George W. Bush's cynicism and incompetence have come back to haunt him, earlier than might have been predicted. As a result, history has dealt Democrats an opportunity. Whether they will rise to the occasion remains to be seen.
Michael Tomasky addresses the politics of the New Orleans catastrophe elsewhere in this issue. Although Hurricane Katrina has knocked the Iraq debacle off the front pages, American public opinion continues to desert President Bush on the war. Recent polls show that Americans disapprove of Bush's handling of Iraq by 60 percent to 36 percent. And a majority believes that we are losing ground there, and that the war was a mistake. The president's general approval ratings are at a rock-bottom 38 percent, about the hardcore Republican voting base.
But if the Democrats are not careful, leading Republican critics of the Bush Iraq policy will end up outflanking Democrats as war critics. Among senior Democrats, only Russ Feingold has had the nerve to call for a phased withdrawal. Other senior Democrats, such as Joe Biden, John Kerry, and Hillary Clinton, have staked out a position that criticizes Bush but makes incremental suggestions of how to fight Bush's war more efficiently. Some of these would even lead to commitments of more troops, not fewer.
But leadership requires setting out real alternatives. In the meantime, Republican Senators Chuck Hagel and Richard Lugar are becoming more outspoken on Iraq than many Democrats, reflecting growing opposition to the war among Republican officials and voters. Remember that it was Bush, as a candidate, who pleased his base by warning against “nation building,” and that Colin Powell, his first secretary of state, enunciated the Powell doctrine (while serving Bush I) -- namely that the United States should avoid getting entangled in wars that it couldn't decisively win. Traditional Republicans, mostly, are not a recklessly adventuristic group.
Senator John McCain has also led on trying to change the administration's incredible prisoner-of-war policy so that the official U.S. position no longer officially embraces “cruel, degrading, and inhumane” treatment of detainees being interrogated. This policy was devised by then–White House Counsel Alberto Gonzales, whom the far right is disparaging as too moderate for the Supreme Court. McCain, in an amendment co-sponsored by Hagel and fellow Republican Lindsey Graham, would subject all interrogations to the rules of the U.S. Army field manual, which specifically prohibits inhumane treatment.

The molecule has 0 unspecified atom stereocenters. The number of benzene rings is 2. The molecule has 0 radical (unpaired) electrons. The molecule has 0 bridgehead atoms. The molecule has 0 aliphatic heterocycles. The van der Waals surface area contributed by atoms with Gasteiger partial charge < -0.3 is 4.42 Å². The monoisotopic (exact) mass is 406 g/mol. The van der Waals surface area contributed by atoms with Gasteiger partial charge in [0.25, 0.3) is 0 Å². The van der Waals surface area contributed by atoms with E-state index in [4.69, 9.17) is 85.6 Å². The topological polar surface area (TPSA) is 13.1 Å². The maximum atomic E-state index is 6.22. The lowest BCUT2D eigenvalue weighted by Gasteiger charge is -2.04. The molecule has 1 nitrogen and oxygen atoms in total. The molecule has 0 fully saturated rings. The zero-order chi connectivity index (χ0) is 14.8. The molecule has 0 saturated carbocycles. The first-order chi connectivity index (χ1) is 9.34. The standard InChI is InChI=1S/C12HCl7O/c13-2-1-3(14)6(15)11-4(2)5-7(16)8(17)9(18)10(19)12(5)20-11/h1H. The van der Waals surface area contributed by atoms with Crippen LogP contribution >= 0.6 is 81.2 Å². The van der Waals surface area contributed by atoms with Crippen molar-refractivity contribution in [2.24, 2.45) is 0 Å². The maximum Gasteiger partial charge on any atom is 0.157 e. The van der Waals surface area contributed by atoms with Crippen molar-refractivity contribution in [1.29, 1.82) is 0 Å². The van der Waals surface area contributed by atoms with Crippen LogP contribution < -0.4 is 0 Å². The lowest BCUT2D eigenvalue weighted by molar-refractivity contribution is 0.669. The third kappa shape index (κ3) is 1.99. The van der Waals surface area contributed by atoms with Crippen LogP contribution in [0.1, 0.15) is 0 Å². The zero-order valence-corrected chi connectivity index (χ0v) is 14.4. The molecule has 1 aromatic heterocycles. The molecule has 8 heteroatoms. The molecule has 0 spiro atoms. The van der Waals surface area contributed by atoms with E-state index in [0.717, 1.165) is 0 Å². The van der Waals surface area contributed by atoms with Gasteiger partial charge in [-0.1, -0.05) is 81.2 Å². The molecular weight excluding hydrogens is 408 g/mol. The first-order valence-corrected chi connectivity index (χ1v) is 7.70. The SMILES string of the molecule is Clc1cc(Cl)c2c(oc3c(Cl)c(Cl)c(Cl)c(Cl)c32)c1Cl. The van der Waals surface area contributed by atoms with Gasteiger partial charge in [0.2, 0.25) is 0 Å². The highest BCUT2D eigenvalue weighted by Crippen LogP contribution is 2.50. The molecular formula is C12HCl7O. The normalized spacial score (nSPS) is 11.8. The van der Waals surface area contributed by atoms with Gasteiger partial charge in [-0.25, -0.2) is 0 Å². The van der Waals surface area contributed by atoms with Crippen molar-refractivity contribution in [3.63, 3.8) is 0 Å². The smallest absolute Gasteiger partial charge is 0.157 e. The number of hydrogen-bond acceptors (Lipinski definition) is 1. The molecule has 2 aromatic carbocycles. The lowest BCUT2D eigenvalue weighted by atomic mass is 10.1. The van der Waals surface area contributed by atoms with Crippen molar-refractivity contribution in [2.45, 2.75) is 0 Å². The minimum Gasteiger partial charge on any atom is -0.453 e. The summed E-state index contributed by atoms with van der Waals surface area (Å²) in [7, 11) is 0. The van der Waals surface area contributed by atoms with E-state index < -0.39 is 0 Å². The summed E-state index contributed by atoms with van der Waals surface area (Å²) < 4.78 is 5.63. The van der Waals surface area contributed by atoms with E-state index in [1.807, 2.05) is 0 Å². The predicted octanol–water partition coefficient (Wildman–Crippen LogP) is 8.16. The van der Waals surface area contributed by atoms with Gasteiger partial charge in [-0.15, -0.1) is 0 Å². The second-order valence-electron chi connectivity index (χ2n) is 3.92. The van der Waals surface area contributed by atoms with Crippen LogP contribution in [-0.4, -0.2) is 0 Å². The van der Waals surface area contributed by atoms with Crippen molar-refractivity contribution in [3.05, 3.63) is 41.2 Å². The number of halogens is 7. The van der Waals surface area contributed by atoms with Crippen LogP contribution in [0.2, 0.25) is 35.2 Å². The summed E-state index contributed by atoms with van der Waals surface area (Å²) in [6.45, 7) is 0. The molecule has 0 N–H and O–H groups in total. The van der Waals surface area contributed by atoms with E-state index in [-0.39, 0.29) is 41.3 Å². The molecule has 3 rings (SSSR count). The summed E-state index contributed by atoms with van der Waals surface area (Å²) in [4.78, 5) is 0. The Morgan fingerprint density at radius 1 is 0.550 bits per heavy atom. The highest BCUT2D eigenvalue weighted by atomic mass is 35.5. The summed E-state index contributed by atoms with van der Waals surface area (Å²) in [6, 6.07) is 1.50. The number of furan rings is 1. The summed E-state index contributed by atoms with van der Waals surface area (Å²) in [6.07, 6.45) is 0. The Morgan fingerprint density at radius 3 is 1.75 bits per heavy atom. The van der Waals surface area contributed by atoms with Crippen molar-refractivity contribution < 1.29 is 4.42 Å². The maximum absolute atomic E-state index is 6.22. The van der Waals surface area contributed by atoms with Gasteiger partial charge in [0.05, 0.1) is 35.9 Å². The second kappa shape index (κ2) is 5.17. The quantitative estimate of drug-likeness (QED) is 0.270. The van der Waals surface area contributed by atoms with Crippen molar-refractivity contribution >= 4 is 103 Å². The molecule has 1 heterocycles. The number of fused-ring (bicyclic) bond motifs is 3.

Future historians will debate how a few neocons managed to hijack Bush's foreign policy. But there was, and is, a large wing of the Republican Party that resists neocon grandiosity, and nothing fails like failure.
The late Allard Lowenstein spoke at Columbia University in 1967 on Vietnam. When a questioner noted that no mainstream politician supported withdrawal, Lowenstein quoted the famous line of the 19th-century French politician Alexandre-Auguste Ledru-Rollin: “There go my people! I must find out where they are going so I can lead them!” If public opinion came around, a leader would emerge. And with Lowenstein's coaxing, Eugene McCarthy soon did emerge, reinforcing public dissent and triggering events that led to Lyndon Johnson standing down.
Today, ordinary public opinion is leading elite opinion. If the Iraq War is still dragging on two years from now with Bush and the neocons discredited, either party could emerge as the peace party in 2008. Ordinarily, peace candidates get trounced, but 2008 could reveal a very different public psychology.
Democrats' mettle will also be tested by the second Supreme Court vacancy. Democrats may be fortunate that Bush chose to elevate John Roberts to fill the seat of the late chief justice. Roberts, by most accounts, is no worse than William Rehnquist. As we go to press, it appears that he will be confirmed handily, barring unforeseen revelations. But a battle royal should be waged to fill the swing seat of Sandra Day O'Connor.
With Bush weakened by both Katrina and Iraq, Democrats have every reason to set the bar higher. The country is narrowly divided politically. In any normal time, this would produce a centrist president, but Bush has grabbed the levers of power and is determined to move America far to the right of its people. Only on the Supreme Court will Bush's legacy last decades beyond the three remaining years of his own fading star.
In a time of terrorism, Americans want leaders. Democrats would do well to filibuster any appointee who is not a true moderate. They would win support for having convictions. And they just might force Bush to appoint a moderate.
Robert Kuttner is coeditor of The American Prospect.
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